Academic journal article Family Relations

Parenting Stress, Dinnertime Rituals, and Child Well-Being in Working-Class Families

Academic journal article Family Relations

Parenting Stress, Dinnertime Rituals, and Child Well-Being in Working-Class Families

Article excerpt

Family rituals and routines are important for enhancing child health and well-being. Fiese et al. (2002) stated that regular rituals and routines contribute to stability and predictability in family life that enhance children's functioning. However, providing consistent, predictable family rituals and routines may be very challenging for the more than 58% of American families with young children in which both parents are employed outside of the home (Bureau of Labor Statistics, 2011). Fiese et al. pointed to the importance of family rituals as potential buffers of parenting distress. A moderation model holds that family rituals may serve as a protective mechanism for families in the presence of stress. If family rituals work as a moderator, then interventions focused on enhancing rituals would be a critical method to buffer parenting stress on child outcomes.

In this study, the role of family rituals in the understudied population of working-class families is explored. Rituals may be of even greater importance in dual-earner, working-class families because the work-family challenges facing low-wage workers are often significantly more stressful than for higher income workers. For example, working-class employees are more likely to face stressful work conditions involving mandatory overtime, low autonomy, variable work shifts, time-pressured productivity targets, few sick/personal time benefits, and unpaid family leave than their middle-class counterparts (Perry-Jenkins, 2005). Moreover, these work stressors spill over to affect the well-being and stress of working-class workers, creating unique challenges to family life and parenting (Perry-Jenkins, Smith, Goldberg, & Logan, 2011). For example, more than one third of working-class employees work nonstandard shifts or rotating shifts, making it difficult to maintain regular family routines such as family meals and bedtime routines. In addition, mandatory overtime and little job flexibility, characteristics of low-wage work, also affect working parents' ability to maintain consistent family routines. Thus, a significant contribution of this study is its unique focus on working-class parents who face the challenge of managing family life while holding down low-wage and less flexible jobs.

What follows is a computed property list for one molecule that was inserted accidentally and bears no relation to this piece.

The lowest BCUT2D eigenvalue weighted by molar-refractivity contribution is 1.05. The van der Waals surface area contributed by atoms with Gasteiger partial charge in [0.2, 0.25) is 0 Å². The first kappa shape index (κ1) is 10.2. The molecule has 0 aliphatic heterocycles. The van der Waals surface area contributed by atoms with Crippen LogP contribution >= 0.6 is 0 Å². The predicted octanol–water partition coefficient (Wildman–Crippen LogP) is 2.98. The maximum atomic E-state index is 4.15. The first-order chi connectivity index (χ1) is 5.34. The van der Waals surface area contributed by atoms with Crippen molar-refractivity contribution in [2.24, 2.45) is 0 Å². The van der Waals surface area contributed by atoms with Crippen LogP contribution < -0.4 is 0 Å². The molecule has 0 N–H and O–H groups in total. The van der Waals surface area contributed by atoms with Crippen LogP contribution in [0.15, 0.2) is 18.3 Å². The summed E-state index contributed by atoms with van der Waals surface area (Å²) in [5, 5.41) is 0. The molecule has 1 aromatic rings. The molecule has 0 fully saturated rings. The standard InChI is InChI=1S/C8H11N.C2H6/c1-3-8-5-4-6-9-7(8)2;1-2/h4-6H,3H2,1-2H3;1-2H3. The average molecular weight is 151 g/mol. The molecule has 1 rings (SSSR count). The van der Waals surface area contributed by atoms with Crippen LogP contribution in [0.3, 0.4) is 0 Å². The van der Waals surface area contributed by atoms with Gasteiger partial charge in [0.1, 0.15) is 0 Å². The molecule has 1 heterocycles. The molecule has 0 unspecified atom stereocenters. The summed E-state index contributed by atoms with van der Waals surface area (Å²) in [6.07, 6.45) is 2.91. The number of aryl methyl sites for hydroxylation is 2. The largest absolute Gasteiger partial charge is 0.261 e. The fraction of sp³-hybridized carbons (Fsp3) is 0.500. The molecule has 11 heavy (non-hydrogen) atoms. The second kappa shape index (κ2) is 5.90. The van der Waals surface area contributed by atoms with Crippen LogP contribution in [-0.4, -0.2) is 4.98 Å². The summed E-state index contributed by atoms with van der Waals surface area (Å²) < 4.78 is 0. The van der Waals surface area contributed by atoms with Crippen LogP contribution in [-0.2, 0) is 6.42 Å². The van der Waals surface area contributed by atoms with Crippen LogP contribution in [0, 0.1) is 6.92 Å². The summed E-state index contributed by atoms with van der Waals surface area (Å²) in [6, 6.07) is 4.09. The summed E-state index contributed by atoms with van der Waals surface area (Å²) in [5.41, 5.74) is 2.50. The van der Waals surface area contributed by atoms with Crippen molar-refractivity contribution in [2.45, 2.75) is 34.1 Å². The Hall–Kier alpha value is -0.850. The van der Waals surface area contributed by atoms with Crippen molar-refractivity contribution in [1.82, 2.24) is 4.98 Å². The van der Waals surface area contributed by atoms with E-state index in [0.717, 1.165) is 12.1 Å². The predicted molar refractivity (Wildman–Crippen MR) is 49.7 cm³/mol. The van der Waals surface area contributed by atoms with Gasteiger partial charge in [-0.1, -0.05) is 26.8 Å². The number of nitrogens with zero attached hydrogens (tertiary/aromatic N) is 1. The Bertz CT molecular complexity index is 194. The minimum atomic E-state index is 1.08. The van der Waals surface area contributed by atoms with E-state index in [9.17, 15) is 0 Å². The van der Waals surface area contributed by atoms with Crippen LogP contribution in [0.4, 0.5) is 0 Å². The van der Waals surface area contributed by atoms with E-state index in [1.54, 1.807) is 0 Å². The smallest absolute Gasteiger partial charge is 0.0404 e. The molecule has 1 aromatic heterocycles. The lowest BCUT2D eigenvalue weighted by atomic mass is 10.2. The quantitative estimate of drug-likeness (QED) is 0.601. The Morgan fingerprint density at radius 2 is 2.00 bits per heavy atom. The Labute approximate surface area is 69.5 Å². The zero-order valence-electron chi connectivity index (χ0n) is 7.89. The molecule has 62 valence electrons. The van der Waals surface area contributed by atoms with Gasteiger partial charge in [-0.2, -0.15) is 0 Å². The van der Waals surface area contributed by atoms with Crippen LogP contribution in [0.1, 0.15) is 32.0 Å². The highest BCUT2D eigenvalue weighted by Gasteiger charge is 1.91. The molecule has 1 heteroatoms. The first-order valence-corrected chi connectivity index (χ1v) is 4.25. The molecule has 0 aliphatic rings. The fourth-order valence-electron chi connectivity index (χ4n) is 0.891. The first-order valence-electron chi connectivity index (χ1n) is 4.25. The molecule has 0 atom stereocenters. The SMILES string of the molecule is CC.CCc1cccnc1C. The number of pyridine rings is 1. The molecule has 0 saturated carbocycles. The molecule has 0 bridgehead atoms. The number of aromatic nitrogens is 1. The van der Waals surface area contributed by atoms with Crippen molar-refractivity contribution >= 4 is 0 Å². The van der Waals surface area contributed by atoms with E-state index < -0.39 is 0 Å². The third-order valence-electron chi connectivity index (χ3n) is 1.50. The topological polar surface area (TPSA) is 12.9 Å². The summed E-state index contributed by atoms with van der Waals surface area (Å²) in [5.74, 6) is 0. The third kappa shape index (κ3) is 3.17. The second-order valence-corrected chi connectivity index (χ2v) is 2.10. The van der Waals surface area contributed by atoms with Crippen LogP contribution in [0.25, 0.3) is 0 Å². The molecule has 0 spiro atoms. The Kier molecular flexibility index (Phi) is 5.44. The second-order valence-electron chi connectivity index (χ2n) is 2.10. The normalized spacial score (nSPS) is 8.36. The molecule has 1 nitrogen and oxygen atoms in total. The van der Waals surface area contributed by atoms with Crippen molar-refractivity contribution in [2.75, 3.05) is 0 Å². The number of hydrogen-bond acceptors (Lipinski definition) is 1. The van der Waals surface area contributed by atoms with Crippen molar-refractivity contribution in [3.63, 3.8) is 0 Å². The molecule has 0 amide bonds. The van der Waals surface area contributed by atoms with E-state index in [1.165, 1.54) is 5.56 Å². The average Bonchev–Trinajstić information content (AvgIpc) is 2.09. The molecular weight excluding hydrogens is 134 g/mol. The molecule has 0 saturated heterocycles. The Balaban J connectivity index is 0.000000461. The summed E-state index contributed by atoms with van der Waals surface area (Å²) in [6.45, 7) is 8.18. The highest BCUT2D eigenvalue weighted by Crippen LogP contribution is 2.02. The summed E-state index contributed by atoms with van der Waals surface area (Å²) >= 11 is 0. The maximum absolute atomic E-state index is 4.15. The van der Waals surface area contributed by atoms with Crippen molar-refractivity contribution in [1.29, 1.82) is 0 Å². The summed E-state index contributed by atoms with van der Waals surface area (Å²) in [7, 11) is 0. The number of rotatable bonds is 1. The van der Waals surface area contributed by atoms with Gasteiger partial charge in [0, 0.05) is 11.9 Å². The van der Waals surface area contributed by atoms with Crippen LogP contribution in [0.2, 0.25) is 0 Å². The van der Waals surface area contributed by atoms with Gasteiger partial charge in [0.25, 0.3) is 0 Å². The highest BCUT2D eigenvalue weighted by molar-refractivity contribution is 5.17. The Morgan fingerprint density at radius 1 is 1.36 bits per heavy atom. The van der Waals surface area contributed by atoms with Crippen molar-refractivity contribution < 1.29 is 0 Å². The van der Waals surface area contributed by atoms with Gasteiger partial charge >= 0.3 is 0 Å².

The aim of this investigation is to examine the relationship between parenting stress and children's psychosocial outcomes as children transition to first grade, and to examine whether rituals mitigate the effect of high stress on child functioning.

Parenting Stress and Child Well-Being

Parenting stress has been linked to poorer outcomes in children, as measured by teachers' ratings of behavior problems in the classroom and social competence (Anthony et al., 2005) as well as increased externalizing and internalizing problems (Hart & Kelley, 2006; Rodriguez, 2011). The risk and resilience model supports the notion that risk and protective factors can enhance or undermine children's well-being (Black & Lobo, 2008). Parenting stress is an example of one such risk factor that can have detrimental effects for children's well-being. A family resilience framework extends the notion of resilience to the dynamic interactions of the broader family context and how certain family practices, such as family rituals and routines, can enhance well-being (Walsh, 2003). Based on this framework, this study examines dinnertime rituals as a potential protective factor that may buffer the risk effects of parenting stress.

Nature and Importance of Family Rituals

Fiese (2006) defined family rituals as repeated patterns of behavior that facilitate family life, communicate family values, and augment family identity. Fiese developed a self-report measure, the Family Rituals Questionnaire (Fiese & Kline, 1993), to assess family practices across different settings and dimensions to get a holistic measure of family practices that highlights the routinized practice and the symbolic meaning of family rituals. …

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